Surviving a difficult labour

4th November 1994 at 00:00
Reva Klein watches the birth of the new National Governors' Council.

It has not been what you would call a painless birth. The complications have been legion, thanks to the attentions of those who, if not enemies, are not bosom pals either. But in spite of it all, the National Governors' Council, launched last Saturday, has emerged from its nine months' gestation and internal wrangling with energy, determination and ambitious aspirations. If it has managed to survive the difficult, protracted labour it has just been through, the rest ought to be a piece of cake.

Senior midwife is Simon Goodenough, whose unopposed appointment as chair follows his stewardship of the steering group. His unflappability and urbane diplomacy will have certainly been put to the test over the past months. That he has come through it widely respected is to his credit.

He talks of the NGC's remit being "a positive conduit for communicationIwith regular contact not only with local governors' associations but also, at various levels, with the Department for Education, the Office for Standards in Education and other groups in education and business to make governors an integral part of the policy-making process.

"Our role won't be a lobbying one, it will be talking, discussing, hearing what the pressures and thoughts are, getting to know and understand."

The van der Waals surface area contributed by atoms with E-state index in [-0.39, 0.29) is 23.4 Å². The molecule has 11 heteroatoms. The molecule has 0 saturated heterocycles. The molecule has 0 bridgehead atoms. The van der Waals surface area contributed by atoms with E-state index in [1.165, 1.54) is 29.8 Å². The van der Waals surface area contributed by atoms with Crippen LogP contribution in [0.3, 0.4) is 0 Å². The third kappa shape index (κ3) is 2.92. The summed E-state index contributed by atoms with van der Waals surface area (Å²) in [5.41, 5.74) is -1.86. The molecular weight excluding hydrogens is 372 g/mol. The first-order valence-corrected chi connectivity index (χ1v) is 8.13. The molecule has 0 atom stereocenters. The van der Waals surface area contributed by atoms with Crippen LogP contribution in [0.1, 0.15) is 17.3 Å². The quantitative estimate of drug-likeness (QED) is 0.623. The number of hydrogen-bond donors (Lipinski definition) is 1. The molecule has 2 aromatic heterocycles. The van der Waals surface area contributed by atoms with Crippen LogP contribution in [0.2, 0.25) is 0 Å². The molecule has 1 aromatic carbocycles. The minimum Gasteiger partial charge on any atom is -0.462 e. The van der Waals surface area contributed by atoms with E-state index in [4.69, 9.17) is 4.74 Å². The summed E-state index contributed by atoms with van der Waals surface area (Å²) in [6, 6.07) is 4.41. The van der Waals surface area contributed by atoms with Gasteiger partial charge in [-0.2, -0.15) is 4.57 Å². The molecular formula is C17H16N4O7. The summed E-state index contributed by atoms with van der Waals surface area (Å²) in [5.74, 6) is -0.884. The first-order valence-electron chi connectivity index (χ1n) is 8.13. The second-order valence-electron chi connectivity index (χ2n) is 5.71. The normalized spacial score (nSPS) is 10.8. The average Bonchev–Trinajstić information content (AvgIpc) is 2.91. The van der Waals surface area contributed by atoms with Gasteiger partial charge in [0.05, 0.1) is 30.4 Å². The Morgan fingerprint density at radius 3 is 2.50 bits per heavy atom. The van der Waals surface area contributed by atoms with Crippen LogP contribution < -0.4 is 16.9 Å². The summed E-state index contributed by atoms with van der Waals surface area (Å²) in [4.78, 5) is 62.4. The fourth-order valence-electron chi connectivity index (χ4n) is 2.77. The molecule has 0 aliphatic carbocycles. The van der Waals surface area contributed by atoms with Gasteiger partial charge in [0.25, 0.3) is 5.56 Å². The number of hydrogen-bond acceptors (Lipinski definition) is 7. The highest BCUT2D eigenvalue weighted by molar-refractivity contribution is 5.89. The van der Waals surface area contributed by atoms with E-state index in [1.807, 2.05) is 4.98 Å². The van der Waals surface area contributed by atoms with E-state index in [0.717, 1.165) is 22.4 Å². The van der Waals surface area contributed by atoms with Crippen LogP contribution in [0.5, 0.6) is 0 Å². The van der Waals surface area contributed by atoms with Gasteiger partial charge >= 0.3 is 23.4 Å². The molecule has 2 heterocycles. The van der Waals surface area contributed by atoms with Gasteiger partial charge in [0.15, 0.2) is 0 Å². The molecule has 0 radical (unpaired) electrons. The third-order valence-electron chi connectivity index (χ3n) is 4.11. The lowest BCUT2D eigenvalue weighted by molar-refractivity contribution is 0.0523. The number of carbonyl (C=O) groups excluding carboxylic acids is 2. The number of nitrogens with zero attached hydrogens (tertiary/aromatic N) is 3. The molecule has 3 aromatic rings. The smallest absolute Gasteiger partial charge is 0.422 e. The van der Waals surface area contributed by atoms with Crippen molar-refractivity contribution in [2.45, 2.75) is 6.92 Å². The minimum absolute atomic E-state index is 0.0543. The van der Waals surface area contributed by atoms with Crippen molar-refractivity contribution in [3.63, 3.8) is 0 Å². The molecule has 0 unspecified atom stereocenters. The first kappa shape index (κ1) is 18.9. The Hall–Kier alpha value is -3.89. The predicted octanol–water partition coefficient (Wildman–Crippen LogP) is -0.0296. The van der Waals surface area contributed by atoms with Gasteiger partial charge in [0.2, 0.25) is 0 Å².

Listening to other people and getting things done are both skills at which he is adept. Simon Goodenough has worked in publishing for all of his professional life, and holds the distinction of having written the first history of the Women's Institute when he was 24. His interests include membership of the Carnegie UK Inquiry into Arts and Disability and he is a council member of the national Voluntary Arts Network. He believes, he says, in diversity, consensus, equality of opportunity, and in volunteers and professionals working together.

He started his own company soon after his former boss, Robert Maxwell, died. For the past 12 years he has lived in a former vicarage in Crediton, Devon with his wife, two daughters, a son and quite a few lop-eared rabbits, which his wife breeds commercially. They share the stables from where he runs his business.

He is an earnest and, at the same time, disarmingly charming man who inspires trust and belief in what he says. These days a lot of it is about what he believes governors need and how he believes they might best get it. His two years as chair and parent governor of the local comprehensive that his children attend has given him insights into the world of schools and governing. His "tremendous battle" with Devon County Council many years ago to get his daughter Hattie into mainstream schools that had never admitted Down's syndrome children before taught him a lot about bureaucracy and entrenched attitudes, and the unique understanding that parents have of their own children.